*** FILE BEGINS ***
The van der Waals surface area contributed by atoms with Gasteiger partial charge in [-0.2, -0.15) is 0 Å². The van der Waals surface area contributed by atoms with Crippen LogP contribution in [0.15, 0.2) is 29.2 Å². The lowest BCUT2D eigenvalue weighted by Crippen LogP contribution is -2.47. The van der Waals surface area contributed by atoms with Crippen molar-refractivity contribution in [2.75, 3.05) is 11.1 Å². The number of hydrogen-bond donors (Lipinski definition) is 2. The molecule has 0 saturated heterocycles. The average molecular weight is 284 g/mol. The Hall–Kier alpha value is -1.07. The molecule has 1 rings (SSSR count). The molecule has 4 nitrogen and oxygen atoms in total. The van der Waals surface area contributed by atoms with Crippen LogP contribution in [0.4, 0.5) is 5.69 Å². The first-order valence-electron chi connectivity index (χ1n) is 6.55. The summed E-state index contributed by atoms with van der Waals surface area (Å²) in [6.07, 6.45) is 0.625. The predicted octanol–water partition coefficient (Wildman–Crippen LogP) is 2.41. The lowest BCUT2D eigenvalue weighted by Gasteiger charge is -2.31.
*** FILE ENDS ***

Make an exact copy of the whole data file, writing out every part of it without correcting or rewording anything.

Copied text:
The van der Waals surface area contributed by atoms with Gasteiger partial charge in [-0.2, -0.15) is 0 Å². The van der Waals surface area contributed by atoms with Crippen LogP contribution in [0.15, 0.2) is 29.2 Å². The lowest BCUT2D eigenvalue weighted by Crippen LogP contribution is -2.47. The van der Waals surface area contributed by atoms with Crippen molar-refractivity contribution in [2.75, 3.05) is 11.1 Å². The number of hydrogen-bond donors (Lipinski definition) is 2. The molecule has 0 saturated heterocycles. The average molecular weight is 284 g/mol. The Hall–Kier alpha value is -1.07. The molecule has 1 rings (SSSR count). The molecule has 4 nitrogen and oxygen atoms in total. The van der Waals surface area contributed by atoms with Crippen LogP contribution in [0.4, 0.5) is 5.69 Å². The first-order valence-electron chi connectivity index (χ1n) is 6.55. The summed E-state index contributed by atoms with van der Waals surface area (Å²) in [6.07, 6.45) is 0.625. The predicted octanol–water partition coefficient (Wildman–Crippen LogP) is 2.41. The lowest BCUT2D eigenvalue weighted by Gasteiger charge is -2.31.